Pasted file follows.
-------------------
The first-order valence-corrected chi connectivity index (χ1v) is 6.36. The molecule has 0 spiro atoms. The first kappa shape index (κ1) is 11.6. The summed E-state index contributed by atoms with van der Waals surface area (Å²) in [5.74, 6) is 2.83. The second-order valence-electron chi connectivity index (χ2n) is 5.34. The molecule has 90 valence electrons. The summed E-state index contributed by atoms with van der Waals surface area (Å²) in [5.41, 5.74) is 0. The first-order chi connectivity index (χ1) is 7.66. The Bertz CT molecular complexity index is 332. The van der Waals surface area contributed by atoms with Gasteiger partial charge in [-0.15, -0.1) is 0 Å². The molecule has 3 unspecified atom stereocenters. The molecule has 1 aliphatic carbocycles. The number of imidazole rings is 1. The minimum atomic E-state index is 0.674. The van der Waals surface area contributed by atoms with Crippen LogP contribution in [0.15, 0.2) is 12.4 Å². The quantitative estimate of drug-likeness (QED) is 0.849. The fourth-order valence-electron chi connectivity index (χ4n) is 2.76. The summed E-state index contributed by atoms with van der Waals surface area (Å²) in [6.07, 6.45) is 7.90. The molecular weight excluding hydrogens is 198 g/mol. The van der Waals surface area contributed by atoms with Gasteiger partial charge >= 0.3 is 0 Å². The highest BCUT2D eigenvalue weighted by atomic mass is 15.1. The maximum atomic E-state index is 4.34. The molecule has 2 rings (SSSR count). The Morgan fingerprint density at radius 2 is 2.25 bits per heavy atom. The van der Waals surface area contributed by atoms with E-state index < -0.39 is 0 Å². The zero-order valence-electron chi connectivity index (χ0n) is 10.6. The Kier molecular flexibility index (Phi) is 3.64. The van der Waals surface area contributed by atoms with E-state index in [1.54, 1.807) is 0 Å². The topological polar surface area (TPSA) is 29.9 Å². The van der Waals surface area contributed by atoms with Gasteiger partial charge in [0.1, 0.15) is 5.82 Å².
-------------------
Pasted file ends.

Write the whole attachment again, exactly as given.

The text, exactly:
The first-order valence-corrected chi connectivity index (χ1v) is 6.36. The molecule has 0 spiro atoms. The first kappa shape index (κ1) is 11.6. The summed E-state index contributed by atoms with van der Waals surface area (Å²) in [5.74, 6) is 2.83. The second-order valence-electron chi connectivity index (χ2n) is 5.34. The molecule has 90 valence electrons. The summed E-state index contributed by atoms with van der Waals surface area (Å²) in [5.41, 5.74) is 0. The first-order chi connectivity index (χ1) is 7.66. The Bertz CT molecular complexity index is 332. The van der Waals surface area contributed by atoms with Gasteiger partial charge in [-0.15, -0.1) is 0 Å². The molecule has 3 unspecified atom stereocenters. The molecule has 1 aliphatic carbocycles. The number of imidazole rings is 1. The minimum atomic E-state index is 0.674. The van der Waals surface area contributed by atoms with Crippen LogP contribution in [0.15, 0.2) is 12.4 Å². The quantitative estimate of drug-likeness (QED) is 0.849. The fourth-order valence-electron chi connectivity index (χ4n) is 2.76. The summed E-state index contributed by atoms with van der Waals surface area (Å²) in [6.07, 6.45) is 7.90. The molecular weight excluding hydrogens is 198 g/mol. The van der Waals surface area contributed by atoms with Gasteiger partial charge >= 0.3 is 0 Å². The highest BCUT2D eigenvalue weighted by atomic mass is 15.1. The maximum atomic E-state index is 4.34. The molecule has 2 rings (SSSR count). The Morgan fingerprint density at radius 2 is 2.25 bits per heavy atom. The van der Waals surface area contributed by atoms with E-state index < -0.39 is 0 Å². The zero-order valence-electron chi connectivity index (χ0n) is 10.6. The Kier molecular flexibility index (Phi) is 3.64. The van der Waals surface area contributed by atoms with E-state index in [1.54, 1.807) is 0 Å². The topological polar surface area (TPSA) is 29.9 Å². The van der Waals surface area contributed by atoms with Gasteiger partial charge in [0.1, 0.15) is 5.82 Å².